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It is not that there was a lack of government regulation of the financial sector. To put the regulation of finance into some kind of context in the UK, from 1979 to 2010 there was an increase from one government regulator for every 11,000 people employed in finance to one regulator for every 300 people employed in finance. And this excludes the growth of compliance officers working within banks themselves. At that rate of growth, by the time today’s students retire, there will be more financial regulators than people working in finance — again excluding compliance officers.

There was no shortage of financial regulation: it just did not seem to have the effects hoped for — indeed, much of it had the opposite of the effects hoped for.
In addition, one of the characteristics of the regulatory interventions of the past 40 years was that the taxpayer came to underwrite the reckless behaviour of financial institutions. Given a Christian understanding of human nature, nothing can be more foolish than underwriting imprudent and risky behaviour in a situation where those indulging in the behaviour take the profits and society as a whole bears the losses. It is certainly not how to help people “choose the good”.

My point is not in any way to excuse those responsible who worked within banks in the 2000s. The point is that nearly all actions taken by regulatory authorities or central banks made the financial crash either no less likely or more likely. Those who regulated banks were carved out of the same block as the rest of humanity and share the same imperfections as the rest of us.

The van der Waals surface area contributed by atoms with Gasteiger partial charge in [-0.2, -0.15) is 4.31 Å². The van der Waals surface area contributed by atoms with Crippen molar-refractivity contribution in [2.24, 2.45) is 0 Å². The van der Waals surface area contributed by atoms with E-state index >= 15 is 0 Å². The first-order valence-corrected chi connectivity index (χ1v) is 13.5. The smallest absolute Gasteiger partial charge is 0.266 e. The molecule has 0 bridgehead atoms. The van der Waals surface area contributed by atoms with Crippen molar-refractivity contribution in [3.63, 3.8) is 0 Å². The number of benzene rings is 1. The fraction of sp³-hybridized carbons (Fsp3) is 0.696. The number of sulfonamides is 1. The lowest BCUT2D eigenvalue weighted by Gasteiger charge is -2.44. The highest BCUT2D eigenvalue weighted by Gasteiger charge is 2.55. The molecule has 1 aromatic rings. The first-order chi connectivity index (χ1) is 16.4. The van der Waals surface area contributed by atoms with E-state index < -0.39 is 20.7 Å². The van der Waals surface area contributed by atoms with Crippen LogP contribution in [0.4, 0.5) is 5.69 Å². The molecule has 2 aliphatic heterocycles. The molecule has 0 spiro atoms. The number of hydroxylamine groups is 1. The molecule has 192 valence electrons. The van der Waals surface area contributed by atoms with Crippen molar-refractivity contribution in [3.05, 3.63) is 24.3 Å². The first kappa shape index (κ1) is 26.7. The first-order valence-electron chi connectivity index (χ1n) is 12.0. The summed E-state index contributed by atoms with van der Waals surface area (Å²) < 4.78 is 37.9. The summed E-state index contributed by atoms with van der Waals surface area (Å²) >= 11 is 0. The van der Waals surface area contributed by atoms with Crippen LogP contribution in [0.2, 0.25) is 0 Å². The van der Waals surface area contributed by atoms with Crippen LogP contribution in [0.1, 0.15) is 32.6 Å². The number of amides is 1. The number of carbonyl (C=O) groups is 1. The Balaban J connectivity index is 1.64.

So, where do we go from here? Pope Francis often says that we don’t want unfettered markets. He is right and his intentions in commenting on these issues are certainly good. But, a free economy no more equates to unfettered markets than freedom from government interference in sexual relationships equates to unfettered promiscuity. The issue is not “fettered versus unfettered”, the question is, “Who should do the fettering?”

Fortunately, the rich tradition of Catholic social teaching does have something to tell us about how to approach these issues, though it has to be said that discussion of such things has been less apparent in recent years. The particular aspect that I want to focus on is the way in which non-governmental institutions can regulate economic and civil life.

Centesimus Annus, for example, pointed out: “Another task of the state is that of overseeing and directing the exercise of human rights in the economic sector. However, primary responsibility in this area belongs not to the state but to individuals and to the various groups and associations which make up society.” These would include professions, trades unions, and so on.

Rerum Novarum
made similar points back in 1891. The important principle in Catholic social teaching is the principle of subsidiarity which was defined in a Papal encyclical letter of 1931, Quadragesimo Anno, in which it was stated: “It is an injustice and at the same time a grave evil and disturbance of right order to assign to a greater and higher association what lesser and subordinate organisations can do.” In other words, in this field of regulating the economy perhaps civil society and other institutions should be the main players.

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